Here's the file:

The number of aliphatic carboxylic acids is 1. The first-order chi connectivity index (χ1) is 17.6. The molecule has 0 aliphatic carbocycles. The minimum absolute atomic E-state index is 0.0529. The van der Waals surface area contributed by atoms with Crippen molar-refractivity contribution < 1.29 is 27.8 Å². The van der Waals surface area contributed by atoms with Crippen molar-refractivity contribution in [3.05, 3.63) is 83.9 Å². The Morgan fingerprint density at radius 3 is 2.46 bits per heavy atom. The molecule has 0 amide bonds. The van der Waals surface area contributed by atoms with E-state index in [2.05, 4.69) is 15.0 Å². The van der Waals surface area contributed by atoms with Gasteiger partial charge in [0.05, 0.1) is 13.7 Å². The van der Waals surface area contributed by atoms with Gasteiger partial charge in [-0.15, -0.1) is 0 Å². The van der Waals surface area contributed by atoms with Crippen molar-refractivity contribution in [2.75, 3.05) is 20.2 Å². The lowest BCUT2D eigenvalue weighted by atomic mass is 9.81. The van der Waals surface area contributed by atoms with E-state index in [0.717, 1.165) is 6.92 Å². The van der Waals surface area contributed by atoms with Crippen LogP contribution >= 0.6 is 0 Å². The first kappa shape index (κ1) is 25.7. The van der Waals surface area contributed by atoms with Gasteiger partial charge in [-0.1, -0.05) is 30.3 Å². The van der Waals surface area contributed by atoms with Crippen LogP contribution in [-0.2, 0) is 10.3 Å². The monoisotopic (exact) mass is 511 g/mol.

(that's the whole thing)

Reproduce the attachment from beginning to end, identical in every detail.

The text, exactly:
The number of aliphatic carboxylic acids is 1. The first-order chi connectivity index (χ1) is 17.6. The molecule has 0 aliphatic carbocycles. The minimum absolute atomic E-state index is 0.0529. The van der Waals surface area contributed by atoms with Crippen molar-refractivity contribution < 1.29 is 27.8 Å². The van der Waals surface area contributed by atoms with Crippen molar-refractivity contribution in [3.05, 3.63) is 83.9 Å². The Morgan fingerprint density at radius 3 is 2.46 bits per heavy atom. The molecule has 0 amide bonds. The van der Waals surface area contributed by atoms with E-state index in [2.05, 4.69) is 15.0 Å². The van der Waals surface area contributed by atoms with Gasteiger partial charge in [0.05, 0.1) is 13.7 Å². The van der Waals surface area contributed by atoms with Gasteiger partial charge in [-0.15, -0.1) is 0 Å². The van der Waals surface area contributed by atoms with Crippen molar-refractivity contribution in [2.75, 3.05) is 20.2 Å². The lowest BCUT2D eigenvalue weighted by atomic mass is 9.81. The van der Waals surface area contributed by atoms with E-state index in [0.717, 1.165) is 6.92 Å². The van der Waals surface area contributed by atoms with Crippen LogP contribution >= 0.6 is 0 Å². The first kappa shape index (κ1) is 25.7. The van der Waals surface area contributed by atoms with Gasteiger partial charge in [-0.1, -0.05) is 30.3 Å². The van der Waals surface area contributed by atoms with Crippen LogP contribution in [-0.2, 0) is 10.3 Å². The monoisotopic (exact) mass is 511 g/mol.